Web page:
And while at first glance Puck may seem more easy to understand, more straight-forward she isn’t. She has two names you know, Kate, her given name. And Puck, her nickname. If that doesn’t hit you over the head with duality I don’t know what will! And she is wonderful. If I had read this book as a teenager I think it would have been read to death many many times. first of all, yes, it has wonderful horses and wonderful not-quite-horses, but also it has Puck Connolly. The only girl in her family, growing up with two brothers, one older one younger. The middle child, and then when her parents are killed by a capall uisce she is forced into becoming more of a mother than a sister. She turns into the one who cooks and cleans while Gabe the older brother tries to support them financially. And it isn’t that she resents that role, maybe a little, she knows it needs to be done. But a huge part of her wants something else. Freedom. And while she never comes out and says “I’m a feminist” because I don’t think she would think about it in those words that is a huge part of who she is and what her battle is. Thisby is a place where old traditions and customs are still alive. And part of that life is that men often view the women in their lives as mysterious and other. Which of course is not what women are. Women are people, just as men are people, and what Puck wants is to be treated as a person. Not as a “woman”. She doesn’t want to be a man, she is a girl on the cusp of becoming a woman, and she doesn’t want to change that, she just wants to be treated with respect. ((Maggie Stiefvater has a wonderful post on her blog all about *being* a girl but how a child she wanted to be a boy because of this different way the world seems to see you if you are masculine versus feminine)) .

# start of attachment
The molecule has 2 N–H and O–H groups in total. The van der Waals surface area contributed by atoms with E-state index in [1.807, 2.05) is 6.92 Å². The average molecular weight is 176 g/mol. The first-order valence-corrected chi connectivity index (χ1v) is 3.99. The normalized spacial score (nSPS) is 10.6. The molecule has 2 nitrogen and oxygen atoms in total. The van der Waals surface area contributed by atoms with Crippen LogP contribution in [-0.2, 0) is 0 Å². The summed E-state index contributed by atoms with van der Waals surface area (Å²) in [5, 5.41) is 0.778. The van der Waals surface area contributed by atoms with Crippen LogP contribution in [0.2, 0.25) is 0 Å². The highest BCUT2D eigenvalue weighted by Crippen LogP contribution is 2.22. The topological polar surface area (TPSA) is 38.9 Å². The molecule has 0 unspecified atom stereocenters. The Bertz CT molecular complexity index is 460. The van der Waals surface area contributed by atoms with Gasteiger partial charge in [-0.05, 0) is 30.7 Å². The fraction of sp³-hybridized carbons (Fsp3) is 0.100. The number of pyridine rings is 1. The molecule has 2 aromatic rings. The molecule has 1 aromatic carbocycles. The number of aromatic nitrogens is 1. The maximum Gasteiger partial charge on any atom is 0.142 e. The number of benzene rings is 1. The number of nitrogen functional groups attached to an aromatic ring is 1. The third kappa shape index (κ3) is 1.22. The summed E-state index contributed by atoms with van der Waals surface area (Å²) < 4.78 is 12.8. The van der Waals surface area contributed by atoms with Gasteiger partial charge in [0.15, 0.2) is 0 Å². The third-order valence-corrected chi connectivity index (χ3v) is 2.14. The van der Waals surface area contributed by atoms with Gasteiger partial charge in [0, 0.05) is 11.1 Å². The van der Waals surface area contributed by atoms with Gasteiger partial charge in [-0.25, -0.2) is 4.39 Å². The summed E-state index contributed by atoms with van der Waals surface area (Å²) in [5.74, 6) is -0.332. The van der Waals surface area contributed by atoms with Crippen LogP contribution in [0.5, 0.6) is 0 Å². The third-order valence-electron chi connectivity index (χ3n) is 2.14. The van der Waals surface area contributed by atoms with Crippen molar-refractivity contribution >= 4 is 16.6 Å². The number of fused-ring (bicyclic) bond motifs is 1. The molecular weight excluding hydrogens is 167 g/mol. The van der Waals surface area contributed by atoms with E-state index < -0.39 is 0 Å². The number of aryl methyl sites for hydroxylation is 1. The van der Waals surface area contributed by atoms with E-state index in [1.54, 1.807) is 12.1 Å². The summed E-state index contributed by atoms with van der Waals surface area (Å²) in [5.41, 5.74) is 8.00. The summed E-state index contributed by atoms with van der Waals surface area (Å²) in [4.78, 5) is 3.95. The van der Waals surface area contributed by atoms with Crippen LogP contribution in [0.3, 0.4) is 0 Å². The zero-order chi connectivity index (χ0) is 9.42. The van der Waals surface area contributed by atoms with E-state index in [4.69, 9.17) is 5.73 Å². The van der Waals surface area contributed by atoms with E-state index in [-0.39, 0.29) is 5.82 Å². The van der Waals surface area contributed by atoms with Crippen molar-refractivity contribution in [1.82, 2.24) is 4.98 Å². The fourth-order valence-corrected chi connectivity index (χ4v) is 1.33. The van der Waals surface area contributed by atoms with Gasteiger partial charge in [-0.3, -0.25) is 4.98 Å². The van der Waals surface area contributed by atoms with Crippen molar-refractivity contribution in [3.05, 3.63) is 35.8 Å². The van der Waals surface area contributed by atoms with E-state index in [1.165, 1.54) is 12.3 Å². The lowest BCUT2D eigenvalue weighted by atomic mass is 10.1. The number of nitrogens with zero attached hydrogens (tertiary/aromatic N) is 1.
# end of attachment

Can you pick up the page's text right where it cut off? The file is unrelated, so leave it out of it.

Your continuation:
I could go on and on about this book, but I have to stop at some point so I may as well stop here.

Buy the book already! or borrow it from a library | Worlds WIthout End entry
Lady Business ; Sunset and echo ; Things mean a lot ; The Night Bookmobile ; Book swarm ; Reading cause I’m addicted ; Book Nerd Reviews

Header image is still from The Scorpio Races by Maggie Stiefvater video – http://www.openfilm.com/videos/the-scorpio-races-by-maggie-stiefvater

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3 Responses

  1. I love this author, but I do think this is the best of any of her books!
    rhapsodyinbooks´s last blog post ..Review of “Gun, With Occasional Music” by Jonathan Lethem

  1. 27 October 2012